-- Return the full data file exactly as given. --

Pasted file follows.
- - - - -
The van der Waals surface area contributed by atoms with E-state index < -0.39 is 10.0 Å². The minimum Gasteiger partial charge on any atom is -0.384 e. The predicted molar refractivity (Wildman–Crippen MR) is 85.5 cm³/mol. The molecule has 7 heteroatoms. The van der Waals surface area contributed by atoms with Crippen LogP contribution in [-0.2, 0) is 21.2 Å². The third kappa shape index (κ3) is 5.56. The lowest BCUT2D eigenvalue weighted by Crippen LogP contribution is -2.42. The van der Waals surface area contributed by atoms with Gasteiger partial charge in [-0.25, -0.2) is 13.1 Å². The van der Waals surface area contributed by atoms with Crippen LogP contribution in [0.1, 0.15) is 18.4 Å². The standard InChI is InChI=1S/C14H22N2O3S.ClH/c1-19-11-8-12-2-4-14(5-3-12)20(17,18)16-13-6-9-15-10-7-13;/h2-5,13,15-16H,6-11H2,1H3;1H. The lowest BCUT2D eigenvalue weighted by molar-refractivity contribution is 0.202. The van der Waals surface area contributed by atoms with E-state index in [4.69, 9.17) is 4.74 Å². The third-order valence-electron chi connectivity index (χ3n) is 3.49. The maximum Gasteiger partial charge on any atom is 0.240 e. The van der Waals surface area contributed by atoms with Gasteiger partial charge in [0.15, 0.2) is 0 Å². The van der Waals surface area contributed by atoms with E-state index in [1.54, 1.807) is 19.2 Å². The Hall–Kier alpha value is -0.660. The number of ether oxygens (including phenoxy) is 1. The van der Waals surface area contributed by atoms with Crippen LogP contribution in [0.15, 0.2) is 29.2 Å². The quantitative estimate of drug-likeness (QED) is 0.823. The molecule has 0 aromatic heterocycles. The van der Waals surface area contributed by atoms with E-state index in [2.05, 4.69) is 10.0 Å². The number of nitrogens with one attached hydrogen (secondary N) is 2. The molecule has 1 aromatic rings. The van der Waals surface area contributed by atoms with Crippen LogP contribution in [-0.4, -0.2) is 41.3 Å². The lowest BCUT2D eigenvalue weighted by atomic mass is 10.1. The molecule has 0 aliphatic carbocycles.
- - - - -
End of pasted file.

The van der Waals surface area contributed by atoms with E-state index < -0.39 is 10.0 Å². The minimum Gasteiger partial charge on any atom is -0.384 e. The predicted molar refractivity (Wildman–Crippen MR) is 85.5 cm³/mol. The molecule has 7 heteroatoms. The van der Waals surface area contributed by atoms with Crippen LogP contribution in [-0.2, 0) is 21.2 Å². The third kappa shape index (κ3) is 5.56. The lowest BCUT2D eigenvalue weighted by Crippen LogP contribution is -2.42. The van der Waals surface area contributed by atoms with Gasteiger partial charge in [-0.25, -0.2) is 13.1 Å². The van der Waals surface area contributed by atoms with Crippen LogP contribution in [0.1, 0.15) is 18.4 Å². The standard InChI is InChI=1S/C14H22N2O3S.ClH/c1-19-11-8-12-2-4-14(5-3-12)20(17,18)16-13-6-9-15-10-7-13;/h2-5,13,15-16H,6-11H2,1H3;1H. The lowest BCUT2D eigenvalue weighted by molar-refractivity contribution is 0.202. The van der Waals surface area contributed by atoms with E-state index in [4.69, 9.17) is 4.74 Å². The third-order valence-electron chi connectivity index (χ3n) is 3.49. The maximum Gasteiger partial charge on any atom is 0.240 e. The van der Waals surface area contributed by atoms with Gasteiger partial charge in [0.15, 0.2) is 0 Å². The van der Waals surface area contributed by atoms with E-state index in [1.54, 1.807) is 19.2 Å². The Hall–Kier alpha value is -0.660. The number of ether oxygens (including phenoxy) is 1. The van der Waals surface area contributed by atoms with Crippen LogP contribution in [0.15, 0.2) is 29.2 Å². The quantitative estimate of drug-likeness (QED) is 0.823. The molecule has 0 aromatic heterocycles. The van der Waals surface area contributed by atoms with E-state index in [2.05, 4.69) is 10.0 Å². The number of nitrogens with one attached hydrogen (secondary N) is 2. The molecule has 1 aromatic rings. The van der Waals surface area contributed by atoms with Crippen LogP contribution in [-0.4, -0.2) is 41.3 Å². The lowest BCUT2D eigenvalue weighted by atomic mass is 10.1. The molecule has 0 aliphatic carbocycles.